I see you.
Inside Ta Prohm. A lot of the trees here are actually destroying the temple by growing in, on, and in between the structure.
The Angkor Wat
Inside the Angkor Wat. Vandalism left behind by the Khmer Rouge back when they used to loot and stay in the temples at the height of the war. A lot of asparas (celestial dancers) also lost their heads when members of the Khmer Rouge and some thieves started selling them off in the black market.
Immortalised in the temples of Angkor is the beauty of the Asparas.
The Angkor Wat is located inside a 500-acre complex, surrounded by a moat. There is such beauty in the symmetry of everything that you can see from the top.
All hail the king.
Get your legs ready for some serious walking and climbing up the stairs. It’s usually a steep climb to get on top of temples. Wear comfy sandals or shoes.
The Angkor Wat is said to be an earthly replica of the universe with the main temple symbolising the mythical Mt. Meru that is believed to be the centre of the universe. The 5 towers represent Meru’s peaks and in the middle of the main temple is a square stone which is believed to represent Meru’s core. Make a wish while stepping on it and it will be granted by the gods. 😉
Street food remains to be a popular choice in Siem Reap.
While the average daily wage of an ordinary Cambodian remains to be quite low, you see occasional luxuries here and there.
To complete your Tomb Raider experience on’t forget to try the ‘Tomb Raider’ drink which you can get at the Red Piano (along Pub Street). It’s said to be Angelina Jolie’s favourite restaurant while filming there and this is also her favourite cocktail. Be warned, though. It’s pretty strong.
Some more tips:
- Where to stay: There are a lot of hotels and guest houses in Siem Reap and the range of prices is pretty great. We stayed at The Villa Siem Reap, a small, 3-star hotel with a feel of a guesthouse. It’s affordable with a great, accessible location. I will write a separate review for it soon. 🙂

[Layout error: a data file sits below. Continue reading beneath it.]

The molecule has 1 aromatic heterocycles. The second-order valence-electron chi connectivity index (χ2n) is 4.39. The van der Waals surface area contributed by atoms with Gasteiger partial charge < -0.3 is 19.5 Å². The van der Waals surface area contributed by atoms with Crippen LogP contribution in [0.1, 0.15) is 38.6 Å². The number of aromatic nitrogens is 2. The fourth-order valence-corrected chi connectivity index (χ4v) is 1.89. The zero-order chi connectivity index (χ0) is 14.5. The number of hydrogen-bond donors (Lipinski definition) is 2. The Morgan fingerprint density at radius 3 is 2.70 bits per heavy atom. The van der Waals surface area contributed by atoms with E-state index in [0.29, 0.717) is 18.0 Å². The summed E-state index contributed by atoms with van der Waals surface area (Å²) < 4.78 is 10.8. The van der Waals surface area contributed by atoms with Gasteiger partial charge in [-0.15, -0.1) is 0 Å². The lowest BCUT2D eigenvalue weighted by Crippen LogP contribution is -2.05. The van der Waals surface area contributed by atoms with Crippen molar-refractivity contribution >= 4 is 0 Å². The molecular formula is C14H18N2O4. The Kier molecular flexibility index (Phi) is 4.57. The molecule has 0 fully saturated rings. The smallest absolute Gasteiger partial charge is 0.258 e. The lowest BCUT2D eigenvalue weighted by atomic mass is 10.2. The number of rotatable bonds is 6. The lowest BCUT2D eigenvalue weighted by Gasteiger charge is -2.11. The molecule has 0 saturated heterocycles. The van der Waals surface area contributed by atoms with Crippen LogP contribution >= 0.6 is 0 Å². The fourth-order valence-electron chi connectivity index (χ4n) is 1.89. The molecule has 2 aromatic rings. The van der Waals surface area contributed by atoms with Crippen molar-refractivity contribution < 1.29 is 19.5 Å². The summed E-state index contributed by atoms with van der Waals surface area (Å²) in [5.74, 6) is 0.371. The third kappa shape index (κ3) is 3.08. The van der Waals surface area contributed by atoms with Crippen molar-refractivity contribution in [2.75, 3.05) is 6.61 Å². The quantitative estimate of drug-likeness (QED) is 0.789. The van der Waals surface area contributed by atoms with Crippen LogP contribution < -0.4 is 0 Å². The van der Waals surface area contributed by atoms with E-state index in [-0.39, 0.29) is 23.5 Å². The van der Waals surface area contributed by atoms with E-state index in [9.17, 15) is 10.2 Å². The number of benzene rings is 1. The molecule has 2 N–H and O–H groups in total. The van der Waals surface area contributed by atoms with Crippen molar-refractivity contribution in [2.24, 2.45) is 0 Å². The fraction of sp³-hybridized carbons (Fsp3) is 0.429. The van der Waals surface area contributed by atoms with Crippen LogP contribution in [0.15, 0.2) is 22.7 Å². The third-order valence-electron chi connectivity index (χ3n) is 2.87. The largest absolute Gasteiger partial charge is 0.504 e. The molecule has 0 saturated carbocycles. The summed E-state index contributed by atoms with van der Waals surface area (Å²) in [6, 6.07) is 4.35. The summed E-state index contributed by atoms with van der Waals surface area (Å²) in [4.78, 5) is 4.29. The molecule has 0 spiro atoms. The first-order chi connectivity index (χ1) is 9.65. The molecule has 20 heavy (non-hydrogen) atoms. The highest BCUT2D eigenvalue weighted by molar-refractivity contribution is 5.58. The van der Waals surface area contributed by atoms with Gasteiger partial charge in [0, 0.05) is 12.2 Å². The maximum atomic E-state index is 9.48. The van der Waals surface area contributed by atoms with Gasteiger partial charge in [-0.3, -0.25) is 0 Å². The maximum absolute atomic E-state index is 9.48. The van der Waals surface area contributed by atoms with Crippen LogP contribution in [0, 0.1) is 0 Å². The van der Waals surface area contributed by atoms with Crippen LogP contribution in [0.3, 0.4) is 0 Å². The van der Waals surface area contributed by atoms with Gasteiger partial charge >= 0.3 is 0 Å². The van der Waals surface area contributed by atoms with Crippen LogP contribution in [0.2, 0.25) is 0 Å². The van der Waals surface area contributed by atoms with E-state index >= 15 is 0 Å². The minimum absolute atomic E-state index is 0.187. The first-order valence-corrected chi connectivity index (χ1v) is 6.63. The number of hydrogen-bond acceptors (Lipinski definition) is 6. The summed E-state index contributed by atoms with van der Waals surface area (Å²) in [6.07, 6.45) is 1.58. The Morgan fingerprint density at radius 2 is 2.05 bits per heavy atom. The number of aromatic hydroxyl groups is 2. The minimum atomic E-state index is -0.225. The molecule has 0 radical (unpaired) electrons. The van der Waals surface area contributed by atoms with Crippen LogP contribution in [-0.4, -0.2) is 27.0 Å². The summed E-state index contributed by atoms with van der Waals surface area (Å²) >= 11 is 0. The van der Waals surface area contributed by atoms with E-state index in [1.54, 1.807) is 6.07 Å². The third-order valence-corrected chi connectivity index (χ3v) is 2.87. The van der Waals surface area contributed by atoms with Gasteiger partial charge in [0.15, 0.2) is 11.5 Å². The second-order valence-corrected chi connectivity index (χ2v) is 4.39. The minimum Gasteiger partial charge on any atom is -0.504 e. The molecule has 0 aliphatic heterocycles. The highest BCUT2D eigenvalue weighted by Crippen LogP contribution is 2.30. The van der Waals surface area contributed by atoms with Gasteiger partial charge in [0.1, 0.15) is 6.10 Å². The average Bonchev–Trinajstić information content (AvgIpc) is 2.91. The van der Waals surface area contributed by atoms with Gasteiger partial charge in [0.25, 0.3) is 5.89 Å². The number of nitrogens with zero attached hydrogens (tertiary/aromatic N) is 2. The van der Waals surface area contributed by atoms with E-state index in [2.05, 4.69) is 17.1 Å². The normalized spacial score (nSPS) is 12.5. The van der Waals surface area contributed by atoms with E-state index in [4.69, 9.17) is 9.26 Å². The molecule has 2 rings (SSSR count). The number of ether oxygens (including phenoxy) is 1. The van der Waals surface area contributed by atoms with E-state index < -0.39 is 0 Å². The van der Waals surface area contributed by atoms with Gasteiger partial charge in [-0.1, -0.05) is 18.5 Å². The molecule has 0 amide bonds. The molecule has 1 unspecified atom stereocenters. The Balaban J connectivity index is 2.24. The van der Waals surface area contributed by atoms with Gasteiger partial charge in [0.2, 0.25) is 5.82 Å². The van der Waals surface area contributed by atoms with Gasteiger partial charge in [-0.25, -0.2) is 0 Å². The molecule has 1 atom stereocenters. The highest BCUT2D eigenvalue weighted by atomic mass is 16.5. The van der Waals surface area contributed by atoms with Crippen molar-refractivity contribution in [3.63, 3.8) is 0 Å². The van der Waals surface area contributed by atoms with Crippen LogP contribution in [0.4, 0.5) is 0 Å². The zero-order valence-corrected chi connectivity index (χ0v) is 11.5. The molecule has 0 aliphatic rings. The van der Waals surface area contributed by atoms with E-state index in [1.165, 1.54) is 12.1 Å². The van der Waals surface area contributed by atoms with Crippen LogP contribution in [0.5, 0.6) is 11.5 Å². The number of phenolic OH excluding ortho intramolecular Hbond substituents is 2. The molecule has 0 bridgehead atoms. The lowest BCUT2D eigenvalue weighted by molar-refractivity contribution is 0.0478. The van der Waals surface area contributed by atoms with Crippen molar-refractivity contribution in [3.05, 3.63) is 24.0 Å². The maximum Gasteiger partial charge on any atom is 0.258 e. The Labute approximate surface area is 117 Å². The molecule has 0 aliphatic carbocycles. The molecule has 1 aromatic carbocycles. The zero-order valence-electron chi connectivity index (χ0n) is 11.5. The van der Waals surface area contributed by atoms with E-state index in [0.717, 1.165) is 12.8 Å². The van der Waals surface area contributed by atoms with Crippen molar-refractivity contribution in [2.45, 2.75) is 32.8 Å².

- Where to book a guide: Our hotel offered us a one day tour for USD60, excluding the USD20 passes for each person to enter the temple complex. That price included having our personal guide and a driver who took us around the complex using Toyota Camry. They will also have water ready for you every time you finish each temple. Our guide and driver are a great team. They are nice, accommodating, and the guide’s knowledge of Angkor’s history is impeccable.
- If you want to explore on your own, do rent a bicycle, a tuk-tuk, or your own car. The temples are quite far apart within the complex and it can be very hot. At first, I wanted a tuk-tuk instead of an air conditioned vehicle but my husband (who’s actually the king of logistics and planning) foresaw that the heat will get too much and the car’s air conditioning unit was always a welcome respite after sweating it out in each temple.
- Do be prepared for the weather. Drink enough water, bring a hat and sunglasses. Put on sunblock and wear light clothing plus comfy shoes. The sun is harsh and though there are a lot of trees, the shade isn’t enough to protect you. Ladies, do bring a thin cover up for your arms, shoulders, and legs as some temples do not allow skimpy clothing.
- While you’re in Siem Reap, try out the spas! They are so cheap and a foot massage after a long day of walking is just what you need. 😉 Baray Spa is a small establishment near the Night Market that offers 15-minute foot massages for only USD2.
- Bring US Dollars in cash and don’t change have it changed into the local currency. Vendors and business owners prefer accepting USD. 🙂
Thanks so much for dropping by and hope your visit to Siem Reap will also be as fun!